If you have a lot and are planning on building a home on it, take some time to examine your existing trees and any plans for future trees. Trees could pose a problem for your home if their roots grow underneath its foundation.
When tree roots grow underneath your home, they can suck all the moisture out of the soil and cause the soil to dry out and shrink, which can cause a condition known as differential settlement.
Differential settlement occurs when the part of your house that sits atop dry, compacted soil sinks while the part of your house that sits atop moist, expanded soil remains level. When one part of your house sinks, its structure can become seriously damaged.
One way to defend your new home against differential settlement is to install one or more root barriers around trees before you build on your lot.
What Are Root Barriers?
Root barriers are physical underground walls that are placed to inhibit or direct tree root growth and prevent tree roots from growing up underneath your home. Broadly, root barriers are used to deflect the growth of tree roots in a different direction or deeper into the soil, where they will cause less damage to your home, sidewalks, and curbs.
For young trees, root barriers can be set up a certain distance away from the root systems to guide the natural growth and direction of roots as the trees mature.
For mature trees, which may need to have their roots cut, root barriers deflect the growth of new, regenerated roots from the cut end. That way the roots won’t simply grow right back into the areas from which they were cut.
3 Kinds of Root Barriers
There are three kinds of root barriers: physical, geo-textile, and chemical.
Physical root barriers are solid walls, typically made up of 90-degree, raised rib plastic panels made of polyethylene, polypropylene, or polystyrene. Physical root barriers can also be made of poured concrete.
Because physical root barriers are either totally or mostly impermeable, they have the added benefit of doubling as moisture barriers. Moisture barriers can be important for maintaining more constant moisture levels around your home’s foundation.
Geo-textile root barriers are made of heat-fused nylon mesh and typically requires support, such as proper backfilling, to stand vertically.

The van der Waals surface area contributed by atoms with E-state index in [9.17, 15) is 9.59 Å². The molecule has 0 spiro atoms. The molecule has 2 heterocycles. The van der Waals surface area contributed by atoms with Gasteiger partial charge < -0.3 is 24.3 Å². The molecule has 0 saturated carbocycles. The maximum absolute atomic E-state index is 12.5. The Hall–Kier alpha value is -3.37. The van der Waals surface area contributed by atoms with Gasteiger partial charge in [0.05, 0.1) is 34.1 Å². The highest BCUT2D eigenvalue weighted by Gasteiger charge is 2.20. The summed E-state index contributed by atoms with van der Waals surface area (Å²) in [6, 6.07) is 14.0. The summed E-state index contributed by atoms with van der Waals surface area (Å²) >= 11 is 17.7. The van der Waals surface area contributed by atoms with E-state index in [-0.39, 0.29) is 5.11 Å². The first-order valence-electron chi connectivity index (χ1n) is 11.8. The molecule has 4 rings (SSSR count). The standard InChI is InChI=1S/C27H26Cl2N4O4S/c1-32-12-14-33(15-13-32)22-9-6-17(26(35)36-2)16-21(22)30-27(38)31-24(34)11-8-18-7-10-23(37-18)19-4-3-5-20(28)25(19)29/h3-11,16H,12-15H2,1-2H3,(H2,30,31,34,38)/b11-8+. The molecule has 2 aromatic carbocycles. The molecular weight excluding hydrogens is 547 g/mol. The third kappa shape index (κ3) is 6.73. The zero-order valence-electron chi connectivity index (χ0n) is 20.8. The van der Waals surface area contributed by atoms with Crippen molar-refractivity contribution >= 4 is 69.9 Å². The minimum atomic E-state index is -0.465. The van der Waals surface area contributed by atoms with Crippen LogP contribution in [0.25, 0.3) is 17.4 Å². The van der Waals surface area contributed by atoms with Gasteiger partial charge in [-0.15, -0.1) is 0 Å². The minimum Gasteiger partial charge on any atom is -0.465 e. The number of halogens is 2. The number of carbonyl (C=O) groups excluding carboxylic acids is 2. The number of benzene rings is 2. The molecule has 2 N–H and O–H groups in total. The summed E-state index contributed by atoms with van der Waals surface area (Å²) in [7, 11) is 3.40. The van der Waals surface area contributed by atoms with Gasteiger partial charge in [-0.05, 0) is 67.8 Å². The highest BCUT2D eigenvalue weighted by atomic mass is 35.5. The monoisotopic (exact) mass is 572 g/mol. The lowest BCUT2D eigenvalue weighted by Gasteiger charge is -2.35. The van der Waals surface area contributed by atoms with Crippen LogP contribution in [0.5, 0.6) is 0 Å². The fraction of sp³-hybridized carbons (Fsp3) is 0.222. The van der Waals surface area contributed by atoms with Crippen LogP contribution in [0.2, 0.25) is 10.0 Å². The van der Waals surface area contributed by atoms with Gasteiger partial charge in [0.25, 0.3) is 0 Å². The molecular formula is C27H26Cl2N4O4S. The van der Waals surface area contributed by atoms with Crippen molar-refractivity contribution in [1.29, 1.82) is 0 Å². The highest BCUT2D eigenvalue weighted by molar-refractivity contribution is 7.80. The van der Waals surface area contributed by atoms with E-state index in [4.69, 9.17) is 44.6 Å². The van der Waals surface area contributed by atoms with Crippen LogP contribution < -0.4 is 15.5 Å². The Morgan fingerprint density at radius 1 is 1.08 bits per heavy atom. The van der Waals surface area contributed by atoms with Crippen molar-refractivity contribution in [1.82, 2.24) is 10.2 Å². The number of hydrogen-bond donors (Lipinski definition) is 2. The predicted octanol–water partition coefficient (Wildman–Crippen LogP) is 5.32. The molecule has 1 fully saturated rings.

Although these kinds of root barriers can be effective, some plant and tree species actually engage or escape in the fabric. Still, because geo-textile mesh can offer an ideal rooting surface, it may also encourage roots to grow deeper by creating deeper corridors in the soil that have greater oxygen availability.
Some fabric root barriers contain chemical herbicides that impede root growth by burning off root hairs. The chemical is either heat-bonded to the fabric or attached to the fabric in pellet form. The chemicals are usually non-toxic and do not leech into the soil. Like geo-textile barriers, chemical barriers need support to stand vertically.
Controlled-release chemical barriers work best, as single-application barriers release too much chemical initially and then weaken rapidly over time.
A word of warning: if you use chemicals to limit the growth of a tree’s main root system, you’ll need to increase irrigation so that it can develop higher-density feeder roots to compensate.
Root Barrier Installation
Installation of root barrier systems is pretty straightforward:
- Dig a trench in the ground between the side of trees or other plantings and the home, sidewalk, or curb you’re looking to protect
- Install the root barrier
- Cover up the trench
Plastic root barrier panels are connected by couplings, strips, or glue in a linear fashion. Concrete root barriers are simply poured in the ground. Fabric geo-textile and chemical barriers are rolled out and laid out in the trench.
While some guides recommend installing root barriers between 12 and 24 inches deep, other sources recommend installing three feet deep (36 inches) so that the barrier ends up at least one foot deeper than your foundation.
Root Barrier Life Expectancy
While it may seem like a lot of work to install a root barrier system, the good news is that physical barriers made of plastic or concrete should last indefinitely.
If you go with a chemical barrier, you can probably expect a lifespan of about five years. Just keep in mind that the amount of water that your yard gets will strongly influence that figure. The more water you get, the shorter a chemical barrier will last.
Why Root Barriers Should Be Installed Before Building
Many people wait until they have a problem to install a root barrier system. But take it from us, you don’t want to wait until part of your home starts sinking and you’re on the verge of serious structural damage before you install a root barrier. Instead, plan your system at the very beginning, before you build on your lot.
Contact Frankel for questions about whether you should develop plans for a root barrier system before building on your lot.